My Dear Hawthorne, — People think that if a man has undergone any hardship, he should have a reward; but for my part, if I have done the hardest possible day’s work, and then come to sit down in a corner and eat my supper comfortably — why, then I don’t think I deserve any reward for my hard day’s work — for am I not now at peace? Is not my supper good? My peace and my supper are my reward, my dear Hawthorne. So your joy-giving and exultation-breeding letter is not my reward for my ditcher’s work with that book, but is the good goddess’s bonus over and above what was stipulated — for for not one man in five cycles, who is wise, will expect appreciative recognition from his fellows, or any one of them. Appreciation! Recognition! Is love appreciated? Why, ever since Adam, who has got to the meaning of this great allegory — the world? Then we pygmies must be content to have our paper allegories but ill comprehended. I say your appreciation is my glorious gratuity. In my proud, humble way, — a shepherd-king, — I was lord of a little vale in the solitary Crimea; but you have now given me the crown of India. But on trying it on my head, I found it fell down on my ears, notwithstanding their asinine length — for it’s only such ears that sustain such crowns.
Your letter was handed me last night on the road going to Mr. Morewood’s, and I read it there. Had I been at home, I would have sat down at once and answered it. In me divine maganimities are spontaneous and instantaneous — catch them while you can. The world goes round, and the other side comes up. So now I can’t write what I felt. But I felt pantheistic then — your heart beat in my ribs and mine in yours, and both in God’s. A sense of unspeakable security is in me this moment, on account of your having understood the book. I have written a wicked book, and feel spotless as the lamb. Ineffable socialities are in me. I would sit down and dine with you and all the gods in old Rome’s Pantheon. It is a strange feeling — no hopefulness is in it, no despair. Content — that is it; and irresponsibility; but without licentious inclination. I speak now of my profoundest sense of being, not of an incidental feeling.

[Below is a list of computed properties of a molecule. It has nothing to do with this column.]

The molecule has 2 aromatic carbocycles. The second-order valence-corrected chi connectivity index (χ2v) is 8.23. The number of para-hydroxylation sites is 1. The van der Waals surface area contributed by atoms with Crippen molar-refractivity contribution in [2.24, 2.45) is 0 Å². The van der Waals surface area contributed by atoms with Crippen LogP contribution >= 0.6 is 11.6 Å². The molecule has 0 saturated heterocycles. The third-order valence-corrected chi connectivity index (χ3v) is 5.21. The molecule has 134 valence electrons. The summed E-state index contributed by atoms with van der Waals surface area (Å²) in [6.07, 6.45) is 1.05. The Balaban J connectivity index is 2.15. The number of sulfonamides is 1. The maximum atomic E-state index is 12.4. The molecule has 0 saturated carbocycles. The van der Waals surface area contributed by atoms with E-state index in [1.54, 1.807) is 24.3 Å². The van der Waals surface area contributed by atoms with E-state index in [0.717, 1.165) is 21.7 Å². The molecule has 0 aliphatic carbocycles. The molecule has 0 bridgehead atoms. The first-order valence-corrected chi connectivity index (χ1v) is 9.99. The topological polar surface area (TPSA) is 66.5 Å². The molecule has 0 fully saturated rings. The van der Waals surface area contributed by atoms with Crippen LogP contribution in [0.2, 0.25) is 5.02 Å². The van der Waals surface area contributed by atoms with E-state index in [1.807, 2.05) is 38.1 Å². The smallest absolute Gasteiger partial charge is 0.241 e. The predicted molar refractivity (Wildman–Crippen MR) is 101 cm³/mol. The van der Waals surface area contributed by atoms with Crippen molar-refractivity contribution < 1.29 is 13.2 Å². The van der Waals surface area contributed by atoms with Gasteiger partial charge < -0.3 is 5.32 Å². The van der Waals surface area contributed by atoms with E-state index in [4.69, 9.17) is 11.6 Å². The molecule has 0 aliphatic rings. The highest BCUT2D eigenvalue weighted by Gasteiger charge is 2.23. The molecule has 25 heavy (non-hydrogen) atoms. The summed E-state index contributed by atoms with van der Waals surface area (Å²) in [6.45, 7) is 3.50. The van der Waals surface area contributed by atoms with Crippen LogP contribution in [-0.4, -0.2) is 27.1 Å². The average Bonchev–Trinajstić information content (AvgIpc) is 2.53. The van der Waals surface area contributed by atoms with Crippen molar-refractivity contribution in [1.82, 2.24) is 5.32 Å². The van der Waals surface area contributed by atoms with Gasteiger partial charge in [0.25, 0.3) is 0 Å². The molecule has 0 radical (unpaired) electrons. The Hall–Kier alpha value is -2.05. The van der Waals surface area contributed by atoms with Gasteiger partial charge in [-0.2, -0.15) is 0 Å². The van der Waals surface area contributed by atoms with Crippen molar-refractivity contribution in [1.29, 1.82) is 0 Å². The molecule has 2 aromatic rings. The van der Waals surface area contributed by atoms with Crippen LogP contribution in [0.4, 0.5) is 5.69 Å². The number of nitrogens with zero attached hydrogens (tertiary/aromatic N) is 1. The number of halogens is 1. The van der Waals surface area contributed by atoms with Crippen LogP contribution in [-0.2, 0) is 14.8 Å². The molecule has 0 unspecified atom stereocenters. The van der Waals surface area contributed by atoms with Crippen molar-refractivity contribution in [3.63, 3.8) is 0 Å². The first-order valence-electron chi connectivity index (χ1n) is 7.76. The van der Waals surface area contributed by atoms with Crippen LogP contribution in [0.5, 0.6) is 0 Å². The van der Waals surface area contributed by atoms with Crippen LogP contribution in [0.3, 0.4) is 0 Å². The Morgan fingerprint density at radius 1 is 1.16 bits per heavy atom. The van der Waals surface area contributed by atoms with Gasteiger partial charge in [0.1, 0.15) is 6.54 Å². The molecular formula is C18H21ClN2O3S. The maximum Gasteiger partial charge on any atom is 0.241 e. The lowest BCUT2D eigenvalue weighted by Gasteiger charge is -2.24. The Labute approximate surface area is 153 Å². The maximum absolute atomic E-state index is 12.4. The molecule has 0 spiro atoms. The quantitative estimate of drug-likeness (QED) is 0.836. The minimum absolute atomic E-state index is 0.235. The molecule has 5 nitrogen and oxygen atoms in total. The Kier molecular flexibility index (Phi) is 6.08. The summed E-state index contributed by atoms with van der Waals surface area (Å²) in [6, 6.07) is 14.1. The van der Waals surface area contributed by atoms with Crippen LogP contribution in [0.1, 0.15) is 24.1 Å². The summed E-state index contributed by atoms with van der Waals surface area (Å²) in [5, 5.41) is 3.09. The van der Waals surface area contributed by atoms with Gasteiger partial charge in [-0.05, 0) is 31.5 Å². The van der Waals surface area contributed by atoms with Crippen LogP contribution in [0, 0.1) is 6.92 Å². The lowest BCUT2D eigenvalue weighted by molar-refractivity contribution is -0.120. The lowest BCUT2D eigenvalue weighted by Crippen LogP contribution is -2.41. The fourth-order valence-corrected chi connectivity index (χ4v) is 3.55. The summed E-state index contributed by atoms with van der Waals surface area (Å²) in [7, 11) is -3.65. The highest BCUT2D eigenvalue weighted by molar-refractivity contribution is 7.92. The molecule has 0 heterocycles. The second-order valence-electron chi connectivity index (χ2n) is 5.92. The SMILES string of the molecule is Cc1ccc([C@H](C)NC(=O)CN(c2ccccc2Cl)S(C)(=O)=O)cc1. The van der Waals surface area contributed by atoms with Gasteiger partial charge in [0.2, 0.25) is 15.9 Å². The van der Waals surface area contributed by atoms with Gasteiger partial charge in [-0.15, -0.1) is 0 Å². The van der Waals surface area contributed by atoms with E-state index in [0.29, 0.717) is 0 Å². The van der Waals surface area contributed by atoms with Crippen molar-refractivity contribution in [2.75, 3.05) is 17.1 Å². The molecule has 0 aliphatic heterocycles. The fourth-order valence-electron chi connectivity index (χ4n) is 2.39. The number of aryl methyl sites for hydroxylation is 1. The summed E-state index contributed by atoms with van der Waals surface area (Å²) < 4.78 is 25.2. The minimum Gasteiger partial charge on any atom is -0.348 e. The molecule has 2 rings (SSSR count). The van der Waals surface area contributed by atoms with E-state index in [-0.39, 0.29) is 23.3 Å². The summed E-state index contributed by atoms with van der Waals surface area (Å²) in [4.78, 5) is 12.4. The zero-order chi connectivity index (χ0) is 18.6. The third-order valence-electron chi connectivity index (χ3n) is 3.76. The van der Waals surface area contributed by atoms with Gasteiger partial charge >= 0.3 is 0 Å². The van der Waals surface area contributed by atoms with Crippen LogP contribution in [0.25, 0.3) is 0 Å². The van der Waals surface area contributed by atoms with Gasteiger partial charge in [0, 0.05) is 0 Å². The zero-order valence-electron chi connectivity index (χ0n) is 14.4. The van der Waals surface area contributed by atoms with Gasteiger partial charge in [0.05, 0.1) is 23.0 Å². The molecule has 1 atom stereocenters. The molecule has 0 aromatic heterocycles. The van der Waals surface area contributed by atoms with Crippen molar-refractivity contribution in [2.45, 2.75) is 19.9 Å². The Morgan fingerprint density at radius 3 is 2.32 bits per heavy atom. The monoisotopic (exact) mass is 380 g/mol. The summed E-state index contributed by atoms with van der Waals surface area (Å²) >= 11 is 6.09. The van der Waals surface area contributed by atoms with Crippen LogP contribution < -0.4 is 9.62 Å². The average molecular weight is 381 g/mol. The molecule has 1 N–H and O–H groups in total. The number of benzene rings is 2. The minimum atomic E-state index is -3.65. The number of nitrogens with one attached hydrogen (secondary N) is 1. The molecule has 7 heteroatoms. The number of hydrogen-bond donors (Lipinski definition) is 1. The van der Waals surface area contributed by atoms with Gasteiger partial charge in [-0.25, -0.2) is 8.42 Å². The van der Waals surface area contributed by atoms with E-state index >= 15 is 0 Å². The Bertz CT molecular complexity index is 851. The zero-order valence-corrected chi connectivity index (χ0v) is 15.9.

Whence come you, Hawthorne? By what right do you drink from my flagon of life? And when I put it to my lips — lo, they are yours and not mine. I feel that the Godhead is broken up like the bread at the Supper, and that we are the pieces. Hence this infinite fraternity of feeling. Now, sympathizing with the paper, my angel turns over another page. you did not care a penny for the book. But, now and then as you read, you understood the pervading thought that impelled the book — and that you praised. Was it not so? You were archangel enough to despise the imperfect body, and embrace the soul. Once you hugged the ugly Socrates because you saw the flame in the mouth, and heard the rushing of the demon, — the familiar, — and recognized the sound; for you have heard it in your own solitudes.
My dear Hawthorne, the atmospheric skepticisms steal into me now, and make me doubtful of my sanity in writing you thus. But, believe me, I am not mad, most noble Festus! But truth is ever incoherent, and when the big hearts strike together, the concussion is a little stunning. Farewell. Don’t write a word about the book. That would be robbing me of my miserly delight. I am heartily sorry I ever wrote anything about you — it was paltry. Lord, when shall we be done growing? As long as we have anything more to do, we have done nothing. So,now, let us add Moby Dick to our blessing, and step from that. Leviathan is not the biggest fish; — I have heard if Krakens.
This is a long letter, but you are not at all bound to answer it. Possibly, if you do answer it, and direct it to Herman Melville, you will missend it — for the very fingers that now guide this pen are not precisely the same that just took it up and put it on this paper. Lord, when shall we be done changing? Ah! it’s a long stage, and no inn in sight, and night coming, and the body cold. But with you for a passenger, I am content and can be happy. I shall leave the world, I feel, with more satisfaction for having come to know you. Knowing you persuades me more than the Bible of our immortality.
What a pity, that, for your plain, bluff letter, you should get such gibberish! Mention me to Mrs. Hawthorne and to the children, and so, good-by to you, with my blessing.
P.S. I can’t stop yet. If the world was entirely made up of Magians, I’ll tell you what I should do. I should have a paper-mill established at one end of the house, and so have an endless riband of foolscap rolling in upon my desk; and upon that endless riband I should write a thousand — a million — billion thoughts, all under the form of a letter to you. The divine magnet is on you, and my magnet responds. Which is the biggest? A foolish question — they are One.